• You do not need to submit a new credit report if you submitted one that is dated within the past 12 months.

In places where the application automatically requires uploads that you are not required to provide, please type “Repeat Applicant” in the Upload Comments field.

3. Can my law school send the Board office my conferral of degree before I have applied?
Yes, your law school can send it before you apply.
4. Can my law school use a third-party vendor to send my transcript to be used as evidence of my J.D. conferral?
For exam (Rule 6) applicants, you must have your law school provide proof of conferral of a J.D. degree to this office on or before 30 days prior to the bar examination. Rule 4C. Your law school must provide this document directly to the Board office. A transcript from a third-party is not acceptable even if the third-party has been authorized by the law school to send the transcript on their behalf. If your law school prefers to submit this document to the Board electronically and has not previously done so, their staff is welcome to contact the Board office to coordinate electronic submission.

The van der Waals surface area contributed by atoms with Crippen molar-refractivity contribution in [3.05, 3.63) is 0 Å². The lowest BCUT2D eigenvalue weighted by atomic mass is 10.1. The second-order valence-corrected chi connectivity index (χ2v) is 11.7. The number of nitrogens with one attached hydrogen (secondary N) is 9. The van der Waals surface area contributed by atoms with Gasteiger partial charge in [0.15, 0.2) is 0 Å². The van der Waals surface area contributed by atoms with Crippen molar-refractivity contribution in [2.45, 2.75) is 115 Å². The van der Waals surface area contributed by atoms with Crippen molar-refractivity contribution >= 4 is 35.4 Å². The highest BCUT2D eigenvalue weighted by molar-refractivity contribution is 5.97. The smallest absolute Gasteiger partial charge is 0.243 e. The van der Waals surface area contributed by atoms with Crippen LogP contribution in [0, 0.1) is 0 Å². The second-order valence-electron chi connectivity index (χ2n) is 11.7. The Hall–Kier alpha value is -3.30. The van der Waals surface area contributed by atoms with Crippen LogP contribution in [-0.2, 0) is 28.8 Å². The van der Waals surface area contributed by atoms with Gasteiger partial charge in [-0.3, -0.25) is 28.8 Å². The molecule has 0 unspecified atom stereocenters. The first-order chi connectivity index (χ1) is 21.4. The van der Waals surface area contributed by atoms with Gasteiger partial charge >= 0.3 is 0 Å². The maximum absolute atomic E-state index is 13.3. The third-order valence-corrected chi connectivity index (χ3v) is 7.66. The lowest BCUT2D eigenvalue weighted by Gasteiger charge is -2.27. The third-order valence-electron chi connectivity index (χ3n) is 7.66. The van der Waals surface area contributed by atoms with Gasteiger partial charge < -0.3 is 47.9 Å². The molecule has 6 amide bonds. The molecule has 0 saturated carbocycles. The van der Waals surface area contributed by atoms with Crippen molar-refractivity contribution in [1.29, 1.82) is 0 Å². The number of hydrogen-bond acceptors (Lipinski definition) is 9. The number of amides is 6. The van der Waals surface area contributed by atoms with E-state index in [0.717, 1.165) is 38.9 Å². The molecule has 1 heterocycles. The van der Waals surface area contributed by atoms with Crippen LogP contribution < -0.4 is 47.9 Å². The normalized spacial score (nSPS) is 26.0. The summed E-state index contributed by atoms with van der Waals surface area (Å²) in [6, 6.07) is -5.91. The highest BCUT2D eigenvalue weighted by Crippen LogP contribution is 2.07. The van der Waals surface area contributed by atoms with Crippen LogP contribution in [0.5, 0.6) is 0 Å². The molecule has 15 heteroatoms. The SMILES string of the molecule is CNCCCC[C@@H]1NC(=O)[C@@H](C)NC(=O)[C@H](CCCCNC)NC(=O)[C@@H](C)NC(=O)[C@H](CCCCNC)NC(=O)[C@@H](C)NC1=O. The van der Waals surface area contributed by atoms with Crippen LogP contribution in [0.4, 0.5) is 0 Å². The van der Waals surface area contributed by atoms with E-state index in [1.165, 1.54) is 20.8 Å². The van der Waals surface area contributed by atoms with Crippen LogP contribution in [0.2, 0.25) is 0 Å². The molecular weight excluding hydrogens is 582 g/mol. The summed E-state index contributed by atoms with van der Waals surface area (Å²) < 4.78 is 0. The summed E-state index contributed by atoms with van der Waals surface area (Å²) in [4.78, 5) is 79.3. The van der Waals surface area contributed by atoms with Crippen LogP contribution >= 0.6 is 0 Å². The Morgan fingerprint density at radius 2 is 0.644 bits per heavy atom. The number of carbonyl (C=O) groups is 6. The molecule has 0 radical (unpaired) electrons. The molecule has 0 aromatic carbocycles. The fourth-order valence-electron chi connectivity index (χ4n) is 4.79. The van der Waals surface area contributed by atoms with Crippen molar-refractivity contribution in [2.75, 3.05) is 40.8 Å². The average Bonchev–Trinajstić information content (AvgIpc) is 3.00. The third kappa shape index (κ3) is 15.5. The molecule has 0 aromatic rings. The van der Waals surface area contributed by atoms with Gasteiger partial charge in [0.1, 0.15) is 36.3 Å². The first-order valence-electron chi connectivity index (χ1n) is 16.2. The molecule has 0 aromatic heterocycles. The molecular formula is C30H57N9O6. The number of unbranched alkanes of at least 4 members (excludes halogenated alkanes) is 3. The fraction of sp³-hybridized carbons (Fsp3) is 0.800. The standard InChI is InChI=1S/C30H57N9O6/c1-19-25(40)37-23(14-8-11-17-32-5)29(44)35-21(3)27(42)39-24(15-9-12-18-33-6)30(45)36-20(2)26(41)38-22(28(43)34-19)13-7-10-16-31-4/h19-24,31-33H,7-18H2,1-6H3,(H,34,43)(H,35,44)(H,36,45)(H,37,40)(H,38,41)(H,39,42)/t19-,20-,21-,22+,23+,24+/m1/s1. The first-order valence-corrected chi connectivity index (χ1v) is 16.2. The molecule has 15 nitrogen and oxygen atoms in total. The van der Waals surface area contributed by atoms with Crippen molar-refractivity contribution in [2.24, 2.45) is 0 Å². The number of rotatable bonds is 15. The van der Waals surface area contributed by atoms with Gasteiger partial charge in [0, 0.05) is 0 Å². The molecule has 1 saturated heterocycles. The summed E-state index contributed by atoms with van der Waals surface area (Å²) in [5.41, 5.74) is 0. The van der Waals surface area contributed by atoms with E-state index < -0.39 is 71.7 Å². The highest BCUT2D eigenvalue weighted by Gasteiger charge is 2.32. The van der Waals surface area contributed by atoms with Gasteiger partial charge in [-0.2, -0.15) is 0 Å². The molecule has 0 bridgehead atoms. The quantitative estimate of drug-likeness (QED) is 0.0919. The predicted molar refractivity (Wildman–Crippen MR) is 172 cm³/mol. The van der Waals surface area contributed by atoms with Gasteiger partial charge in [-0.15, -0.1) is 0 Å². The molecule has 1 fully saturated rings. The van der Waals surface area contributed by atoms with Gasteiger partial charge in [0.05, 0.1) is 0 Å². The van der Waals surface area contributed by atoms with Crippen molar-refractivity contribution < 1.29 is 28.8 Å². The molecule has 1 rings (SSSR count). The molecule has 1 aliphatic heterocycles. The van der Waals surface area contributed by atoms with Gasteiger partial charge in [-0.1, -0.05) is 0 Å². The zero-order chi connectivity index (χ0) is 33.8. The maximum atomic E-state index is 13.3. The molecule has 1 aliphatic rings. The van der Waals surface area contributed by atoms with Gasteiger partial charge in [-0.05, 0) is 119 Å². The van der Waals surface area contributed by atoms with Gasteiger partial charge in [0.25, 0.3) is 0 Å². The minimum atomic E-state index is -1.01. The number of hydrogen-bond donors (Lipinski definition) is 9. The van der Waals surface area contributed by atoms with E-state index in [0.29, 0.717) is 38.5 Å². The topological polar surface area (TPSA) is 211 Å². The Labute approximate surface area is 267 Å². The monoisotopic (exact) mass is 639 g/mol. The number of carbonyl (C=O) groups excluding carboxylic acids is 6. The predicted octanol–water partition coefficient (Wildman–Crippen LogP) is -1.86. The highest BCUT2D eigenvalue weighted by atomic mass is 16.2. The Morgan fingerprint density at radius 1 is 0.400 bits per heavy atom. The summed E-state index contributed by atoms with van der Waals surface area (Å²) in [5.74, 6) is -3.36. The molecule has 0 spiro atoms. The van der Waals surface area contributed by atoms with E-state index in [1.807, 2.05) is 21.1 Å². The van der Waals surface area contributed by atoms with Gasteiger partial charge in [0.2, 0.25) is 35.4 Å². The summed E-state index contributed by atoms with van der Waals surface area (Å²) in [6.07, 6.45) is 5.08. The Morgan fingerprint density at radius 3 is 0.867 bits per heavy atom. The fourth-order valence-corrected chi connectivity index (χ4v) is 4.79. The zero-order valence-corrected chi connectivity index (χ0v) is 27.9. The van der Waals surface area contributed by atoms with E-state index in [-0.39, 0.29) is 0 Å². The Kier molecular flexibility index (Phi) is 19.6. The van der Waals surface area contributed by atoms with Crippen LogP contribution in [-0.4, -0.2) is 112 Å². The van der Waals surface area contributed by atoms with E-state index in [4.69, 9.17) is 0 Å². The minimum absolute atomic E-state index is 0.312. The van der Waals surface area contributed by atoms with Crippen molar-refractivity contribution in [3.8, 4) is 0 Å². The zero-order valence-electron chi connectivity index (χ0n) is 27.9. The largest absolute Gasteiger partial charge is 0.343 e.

For motion (Rule 7) applicants, the Board will send a degree verification inquiry to your law school during the processing of your application to verify compliance with Rule 4A(3). The Board will advise you if there are any issues receiving a response from the law school.

5. Does my law school transcript have to be official? If I haven't graduated, do I need to wait to submit it?
You may submit an unofficial transcript at the time you apply. If an updated or official transcript is required, additional information will be posted to your Applicant Portal after you apply.
6. When are testing accommodations requests due and how do I apply?
Requests for testing accommodations are due at the same time as your application. Read through the Instructions for Requesting Test Accommodations portion of the website for details.
7. What are the requirements for the two affidavits of good character I need to submit?